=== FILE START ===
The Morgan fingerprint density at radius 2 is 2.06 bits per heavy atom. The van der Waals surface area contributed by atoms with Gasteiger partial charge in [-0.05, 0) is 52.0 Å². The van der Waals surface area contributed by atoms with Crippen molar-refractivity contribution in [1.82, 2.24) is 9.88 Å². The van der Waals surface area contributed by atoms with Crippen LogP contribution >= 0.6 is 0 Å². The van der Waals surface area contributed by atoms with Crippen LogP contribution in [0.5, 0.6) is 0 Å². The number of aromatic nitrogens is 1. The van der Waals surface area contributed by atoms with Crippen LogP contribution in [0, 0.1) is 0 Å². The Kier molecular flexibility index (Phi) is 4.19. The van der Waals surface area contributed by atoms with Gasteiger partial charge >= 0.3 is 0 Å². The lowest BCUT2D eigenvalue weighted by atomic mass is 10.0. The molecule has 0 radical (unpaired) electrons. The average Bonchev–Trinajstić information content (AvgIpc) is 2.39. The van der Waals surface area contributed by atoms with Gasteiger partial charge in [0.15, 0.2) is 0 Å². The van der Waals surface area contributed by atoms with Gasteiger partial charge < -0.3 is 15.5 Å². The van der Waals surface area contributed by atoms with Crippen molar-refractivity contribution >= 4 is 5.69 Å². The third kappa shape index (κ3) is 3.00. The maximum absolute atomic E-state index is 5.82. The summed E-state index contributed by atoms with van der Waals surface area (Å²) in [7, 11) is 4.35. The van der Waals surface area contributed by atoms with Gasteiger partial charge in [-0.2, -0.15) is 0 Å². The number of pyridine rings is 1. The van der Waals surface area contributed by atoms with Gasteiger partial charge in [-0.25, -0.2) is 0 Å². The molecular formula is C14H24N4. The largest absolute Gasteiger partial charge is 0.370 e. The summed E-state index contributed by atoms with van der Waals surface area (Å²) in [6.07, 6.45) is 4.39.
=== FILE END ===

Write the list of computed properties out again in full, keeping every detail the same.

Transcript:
The Morgan fingerprint density at radius 2 is 2.06 bits per heavy atom. The van der Waals surface area contributed by atoms with Gasteiger partial charge in [-0.05, 0) is 52.0 Å². The van der Waals surface area contributed by atoms with Crippen molar-refractivity contribution in [1.82, 2.24) is 9.88 Å². The van der Waals surface area contributed by atoms with Crippen LogP contribution >= 0.6 is 0 Å². The van der Waals surface area contributed by atoms with Crippen LogP contribution in [0.5, 0.6) is 0 Å². The number of aromatic nitrogens is 1. The van der Waals surface area contributed by atoms with Crippen LogP contribution in [0, 0.1) is 0 Å². The Kier molecular flexibility index (Phi) is 4.19. The van der Waals surface area contributed by atoms with Gasteiger partial charge >= 0.3 is 0 Å². The lowest BCUT2D eigenvalue weighted by atomic mass is 10.0. The molecule has 0 radical (unpaired) electrons. The average Bonchev–Trinajstić information content (AvgIpc) is 2.39. The van der Waals surface area contributed by atoms with Gasteiger partial charge in [0.15, 0.2) is 0 Å². The van der Waals surface area contributed by atoms with Gasteiger partial charge < -0.3 is 15.5 Å². The van der Waals surface area contributed by atoms with Crippen molar-refractivity contribution >= 4 is 5.69 Å². The third kappa shape index (κ3) is 3.00. The maximum absolute atomic E-state index is 5.82. The summed E-state index contributed by atoms with van der Waals surface area (Å²) in [7, 11) is 4.35. The van der Waals surface area contributed by atoms with Gasteiger partial charge in [-0.2, -0.15) is 0 Å². The number of pyridine rings is 1. The van der Waals surface area contributed by atoms with Gasteiger partial charge in [-0.25, -0.2) is 0 Å². The molecular formula is C14H24N4. The largest absolute Gasteiger partial charge is 0.370 e. The summed E-state index contributed by atoms with van der Waals surface area (Å²) in [6.07, 6.45) is 4.39.